A different part of the Voting Rights Act—Section 2—was the subject of the Supreme Court’s disturbing 2021 decision in Brnovich v. Democratic National Committee, in which a 6-3 conservative majority injected a multi-factor test into the act to make it harder for voters to successfully claim “a denial or abridgement of the right of any citizen of the United States to vote on account of race or color,” activity that Congress expressly forbid. Although the Court did not entirely gut Section 2—indeed, over the summer DOJ sued Georgia under Section 2 over that state’s voting restrictions—the Brnovich decision made it much more difficult to use that section to challenge discriminatory voting laws.

Enter Section 208, which DOJ cites in its latest lawsuit. It states: “Any voter who requires assistance to vote by reason of blindness, disability, or inability to read or write may be given assistance by a person of the voter’s choice.” DOJ’s website lists a number of Section 208 lawsuits brought against states, including Texas, for allegedly refusing to offer eligible voters assistance, but the most recent stretches back to 2009—over a decade ago—suggesting that the DOJ has reawakened this enforcement tool in a possible concession to the Supreme Court’s tragic meddling in Sections 2 and 5.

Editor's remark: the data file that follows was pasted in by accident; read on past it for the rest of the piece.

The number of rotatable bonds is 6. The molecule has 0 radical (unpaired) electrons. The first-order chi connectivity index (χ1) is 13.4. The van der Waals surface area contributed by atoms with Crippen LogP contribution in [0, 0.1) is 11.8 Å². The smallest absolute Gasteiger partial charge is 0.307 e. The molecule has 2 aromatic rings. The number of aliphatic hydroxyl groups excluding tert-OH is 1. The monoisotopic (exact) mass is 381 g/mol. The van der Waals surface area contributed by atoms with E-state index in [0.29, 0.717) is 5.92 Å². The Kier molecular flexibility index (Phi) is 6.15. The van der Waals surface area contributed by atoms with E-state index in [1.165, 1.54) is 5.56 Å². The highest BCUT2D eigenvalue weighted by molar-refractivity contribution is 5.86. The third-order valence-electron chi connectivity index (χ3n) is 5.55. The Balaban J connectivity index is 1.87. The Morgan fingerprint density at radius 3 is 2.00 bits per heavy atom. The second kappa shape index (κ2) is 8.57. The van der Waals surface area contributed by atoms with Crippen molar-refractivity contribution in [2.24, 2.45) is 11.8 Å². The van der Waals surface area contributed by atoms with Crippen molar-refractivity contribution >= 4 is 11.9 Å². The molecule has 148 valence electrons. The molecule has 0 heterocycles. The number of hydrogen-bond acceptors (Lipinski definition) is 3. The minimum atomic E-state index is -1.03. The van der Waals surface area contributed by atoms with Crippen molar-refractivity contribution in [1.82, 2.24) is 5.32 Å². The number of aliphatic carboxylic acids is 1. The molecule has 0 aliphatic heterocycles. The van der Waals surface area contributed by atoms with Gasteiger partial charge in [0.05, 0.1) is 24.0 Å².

In its lawsuit, DOJ emphasizes the stingy wording of SB 1, which confines the congressionally mandated assistance to eligible Texas voters to, well, no meaningful assistance whatsoever. Before SB 1 was enacted, Texas guidance for election administrators directed assistors to “be prepared to read or explain all ballot choices or questions in a language the voter understands.” Now, according to the complaint, “Assistors must not answer a voter’s questions.” Help is constrained “to ‘reading the ballot to the voter, directing the voter to read the ballot, marking the voter’s ballot, or directing the voter to mark the ballot.’” Assistors must also take a “revised oath” that prohibits them from “explaining the voting process, paraphrasing complex language, and providing other forms of voting assistance”—all despite witness testimony during hearings before the Texas Senate and a House Select Committee on Constitutional Rights and Remedies that such kinds of assistance are necessary for affected voters.